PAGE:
This article explores a three‐party contracting problem when the patient and the provider possess private information that is unobservable to the insurer. We show that for an insurance mechanism to be collusion‐proof, it suffices for the insurer to rely on the incentive for one side of the patient‐provider coalition. If the risk premium for the patient is smaller than the provider's informational rent, placing the incentive on the patient generates a lower social cost than placing the incentive on the provider. We show that if the provider's effort is highly valued by the patient, the insurer should rely on the patient's incentive to implement a collusion‐proof second‐best insurance. Interestingly, an altruistic provider may lead to a higher social cost than a self‐interested provider. However, even if the insurer does not know the degree of provider altruism, it may still achieve the second‐best outcome by assuming that the provider is self‐interested. The model can be further extended to allow for different objective of the insurer, provider's informational advantage over patient, and auditing.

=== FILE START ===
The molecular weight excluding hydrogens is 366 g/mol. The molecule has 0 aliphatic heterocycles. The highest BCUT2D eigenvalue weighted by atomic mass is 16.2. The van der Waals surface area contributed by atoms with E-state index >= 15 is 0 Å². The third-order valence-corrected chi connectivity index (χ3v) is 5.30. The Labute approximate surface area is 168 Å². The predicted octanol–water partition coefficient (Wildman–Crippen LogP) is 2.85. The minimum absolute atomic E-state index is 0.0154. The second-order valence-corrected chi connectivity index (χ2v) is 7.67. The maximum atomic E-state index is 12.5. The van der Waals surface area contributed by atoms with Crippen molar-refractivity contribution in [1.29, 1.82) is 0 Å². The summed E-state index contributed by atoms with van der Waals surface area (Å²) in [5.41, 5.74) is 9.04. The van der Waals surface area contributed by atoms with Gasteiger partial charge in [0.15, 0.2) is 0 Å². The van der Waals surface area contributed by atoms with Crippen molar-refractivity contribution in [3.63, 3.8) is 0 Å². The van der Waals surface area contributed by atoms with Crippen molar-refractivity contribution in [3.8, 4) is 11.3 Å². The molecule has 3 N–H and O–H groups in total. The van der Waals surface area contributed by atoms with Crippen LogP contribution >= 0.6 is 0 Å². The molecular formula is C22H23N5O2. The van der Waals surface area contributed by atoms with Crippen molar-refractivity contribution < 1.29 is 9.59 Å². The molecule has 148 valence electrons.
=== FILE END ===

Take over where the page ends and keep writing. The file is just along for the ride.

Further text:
David Bardey, Sanxi Li, and Yaping Wu, “Health Care Insurance Payment Policy when the Physician and Patient May Collude”, TSE Working Paper, n. 15-572, May 2015.
Health Economics, vol. 30, n. 3, March 2021, pp. 525–543